Santorini Tomatoes
The volcanic island’s fruit comes in two varieties and requires no watering.

The island of Santorini is renowned for its dramatic setting.
By Connie Phillipson
Athens News

THE ISLAND of Santorini is rightly renowned for its dramatic setting. Volcanic flows and scatterings of ash mark the countryside with their strange shapes and intensity of colours while the steep walls of the caldera, hundreds of feet high, are dotted with white villages that perch over the calm blue waters of the Aegean.

Less known are some of the agricultural products of the island, most of which seem to be associated one way or another with the volcanic soil. One of these is the diminutive waterless tomato. Although it is often called “cherry tomato,” the Santorini fruit actually belongs to a different species, and it comes in two varieties. There is the so-called authentic type, where the rounded sides of the tomato are fluted vertically, giving the impression of a segmented fruit, and there is the “Kos” (kotiko) type that does not have any flutings. Both varieties are smaller than ordinary tomatoes, but somewhat larger than the real cherry tomatoes.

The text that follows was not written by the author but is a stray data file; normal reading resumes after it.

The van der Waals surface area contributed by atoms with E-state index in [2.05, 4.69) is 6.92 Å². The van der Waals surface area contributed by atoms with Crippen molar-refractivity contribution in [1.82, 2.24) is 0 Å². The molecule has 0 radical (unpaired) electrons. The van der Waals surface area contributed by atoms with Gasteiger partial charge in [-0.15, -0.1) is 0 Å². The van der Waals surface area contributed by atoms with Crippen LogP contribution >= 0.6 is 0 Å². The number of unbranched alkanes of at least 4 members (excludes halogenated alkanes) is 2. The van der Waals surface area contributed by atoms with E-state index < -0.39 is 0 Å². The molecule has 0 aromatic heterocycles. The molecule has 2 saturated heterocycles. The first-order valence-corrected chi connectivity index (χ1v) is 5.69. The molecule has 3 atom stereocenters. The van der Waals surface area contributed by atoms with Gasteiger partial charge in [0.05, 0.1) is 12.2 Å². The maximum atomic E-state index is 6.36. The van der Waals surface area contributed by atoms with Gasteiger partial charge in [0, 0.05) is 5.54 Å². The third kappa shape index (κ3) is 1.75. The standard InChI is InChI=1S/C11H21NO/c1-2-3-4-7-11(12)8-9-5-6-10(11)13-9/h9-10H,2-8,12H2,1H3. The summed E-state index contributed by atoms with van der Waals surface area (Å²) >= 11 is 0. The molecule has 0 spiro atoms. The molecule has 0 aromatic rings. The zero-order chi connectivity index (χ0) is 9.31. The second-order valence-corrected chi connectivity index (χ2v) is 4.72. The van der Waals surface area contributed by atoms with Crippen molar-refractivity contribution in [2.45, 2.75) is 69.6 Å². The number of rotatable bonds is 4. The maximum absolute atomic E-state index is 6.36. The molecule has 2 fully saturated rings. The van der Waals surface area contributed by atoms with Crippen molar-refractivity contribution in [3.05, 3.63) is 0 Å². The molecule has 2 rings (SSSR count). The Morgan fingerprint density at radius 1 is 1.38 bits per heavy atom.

The Santorini tomato has certain specific advantages, both from the viewpoint of the cultivator and the consumer. The plant bears more fruit than ordinary tomato plants, matures earlier in the year, maintains its deep red colour with much greater consistency than other “cherry tomatoes” and requires no watering – an important attribute for Aegean islands, where water is often in short supply. And, of course, it tastes like a real tomato, unlike all those “coloured cardboard” varieties you find on the market.

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As if these b
enefits were not enough, scientific analysis has revealed the Santorini product bears yet more advantages over the larger and more prevalent kind of tomato (designated the GS67). Tested at two different stages of maturity, the island’s variety has been found to have more ascorbic acid (another name for Vitamin C) and more soluble phenols. It has also been shown to contain the largest amount of lycopene in any known fruit or vegetable. Everyone has heard about Vitamin C and the benefits of phenols, but what on earth is lycopene?